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This new view of Comet ISON was taken with the TRAPPIST national telescope at ESO's La Silla Observatory on the morning of Nov. 15. (Photo: E. Jehin/ESO)This new view of Comet ISON was taken with the TRAPPIST national telescope at ESO’s La Silla Observatory on the morning of Nov. 15. (Photo: E. Jehin/ESO)

Stephen Cook: This comet is being noted for many things, including its positive energetic flow-on to us all. For a complete overview of how to view Comet ISON, check out the links within this article. The Mother Nature Network report is particularly good.

By Jenalyn Villamarin, IBT – November 26, 2013 | Thanks to Golden Age of Gaia.


The close flyby of the 2013 Comet ISON to the Sun on Thursday, November 28, brings a rare celestial viewing opportunity. Given below are some safe tips on how to best view the “Comet of the Century” on perihelion day.

In the Huff Post Science report, the astronomers currently believe that Comet ISON is rapidly brightening up, therefore making the space object easily visible to the naked eye under the dark sky. The comet may grow brighter until it reaches perihelion on Thursday and it becomes visible even in daylight but viewers may be in danger from the solar glare.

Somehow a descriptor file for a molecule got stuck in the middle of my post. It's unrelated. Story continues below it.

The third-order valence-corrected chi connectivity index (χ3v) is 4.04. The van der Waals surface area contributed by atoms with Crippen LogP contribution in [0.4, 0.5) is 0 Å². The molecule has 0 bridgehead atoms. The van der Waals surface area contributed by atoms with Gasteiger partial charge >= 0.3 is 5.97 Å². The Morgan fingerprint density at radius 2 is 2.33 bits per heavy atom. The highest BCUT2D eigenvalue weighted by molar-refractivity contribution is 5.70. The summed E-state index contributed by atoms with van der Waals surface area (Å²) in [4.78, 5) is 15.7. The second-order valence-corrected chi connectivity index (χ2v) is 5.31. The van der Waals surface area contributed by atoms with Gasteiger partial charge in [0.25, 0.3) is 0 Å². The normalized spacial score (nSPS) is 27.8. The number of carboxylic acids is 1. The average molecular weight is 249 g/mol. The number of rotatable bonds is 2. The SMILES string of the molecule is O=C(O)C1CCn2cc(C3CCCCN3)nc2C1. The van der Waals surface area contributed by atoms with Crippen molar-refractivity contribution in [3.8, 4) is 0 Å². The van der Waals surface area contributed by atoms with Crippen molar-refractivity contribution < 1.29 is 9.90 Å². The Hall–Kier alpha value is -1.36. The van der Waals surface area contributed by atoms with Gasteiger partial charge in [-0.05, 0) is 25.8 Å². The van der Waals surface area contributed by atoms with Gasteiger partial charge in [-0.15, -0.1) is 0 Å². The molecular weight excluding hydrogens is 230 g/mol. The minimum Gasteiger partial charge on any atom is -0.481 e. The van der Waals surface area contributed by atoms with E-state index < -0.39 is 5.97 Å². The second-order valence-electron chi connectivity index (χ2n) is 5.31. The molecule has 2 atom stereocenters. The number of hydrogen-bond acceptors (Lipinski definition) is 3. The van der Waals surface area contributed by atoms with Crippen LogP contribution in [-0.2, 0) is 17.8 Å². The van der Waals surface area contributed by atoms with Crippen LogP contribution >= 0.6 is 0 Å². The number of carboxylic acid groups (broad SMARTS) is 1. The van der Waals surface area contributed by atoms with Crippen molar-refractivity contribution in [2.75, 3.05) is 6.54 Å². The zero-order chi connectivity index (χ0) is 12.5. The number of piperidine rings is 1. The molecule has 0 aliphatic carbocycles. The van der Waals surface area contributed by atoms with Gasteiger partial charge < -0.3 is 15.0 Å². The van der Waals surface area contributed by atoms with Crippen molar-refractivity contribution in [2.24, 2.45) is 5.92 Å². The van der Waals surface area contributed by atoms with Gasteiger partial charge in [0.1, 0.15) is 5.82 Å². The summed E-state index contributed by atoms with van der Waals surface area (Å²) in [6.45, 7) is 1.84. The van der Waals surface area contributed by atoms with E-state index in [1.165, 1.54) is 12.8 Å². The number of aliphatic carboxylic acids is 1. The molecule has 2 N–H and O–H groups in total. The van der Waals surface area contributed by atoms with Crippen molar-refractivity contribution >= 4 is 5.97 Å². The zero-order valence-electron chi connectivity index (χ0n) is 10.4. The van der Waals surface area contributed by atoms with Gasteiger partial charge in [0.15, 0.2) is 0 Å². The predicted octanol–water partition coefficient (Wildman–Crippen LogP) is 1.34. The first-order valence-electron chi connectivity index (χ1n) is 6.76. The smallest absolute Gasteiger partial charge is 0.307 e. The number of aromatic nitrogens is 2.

The astronomers will be observing Comet ISON during daytime but they will block the Sun’s disk then carefully look close-by to pick up the space object.

“If you try to observe Comet ISON on or around Thanksgiving, when it’s near the Sun, DO NOT LOOK DIRECTLY AT THE SUN! This could blind you and make the observation the last one you will ever make,” the Huff Post report said.

Bob King of Universe Today, a long-time amateur astronomer and member of the American Association of Variable Star Observers (AAVSO), also suggests that viewers should block out the Sun’s glare with power poles, buildings, roof gables, church steeples or even clouds to serve as sun filters. “They effectively remove the sun and allow you to look as close as is safe. Safety is critical here – never look directly at the sun. The damage to your retina will be swift and painless. No comet is worth losing your precious sense of sight,” Mr King noted.

He further added: “I’ve been asked if you can simply hold an appropriate solar filter over your eye to dim the sun. Yes you can, but the filter will also completely block your view of the much, much fainter comet. Use the filter instead to dim the sun so you can hunt nearby for the comet.”

Comet ISON can be seen through binoculars given there is a bright twilight and little obstruction from the last quarter Moon. Viewers must find the perfect horizon to the southeast as the comet lies underneath Spica, the brightest star in Virgo and planets Saturn and Mercury.

Another suggestion for the viewers is to wait until Comet ISON resurfaces on the other side of the Sun two or three days later. On Saturday, November 30, the “Comet of the Century” will rise approximately 30 minutes before the Sun and become visible in significant twilight.

However, the Mother Nature Network report points out that staring at the Sun and Comet ISON can be a risky activity for the viewers’ eyes so the Web site recommends to watch the comet’s close flyby to the Sun online on Thanksgiving Day as an alternative.

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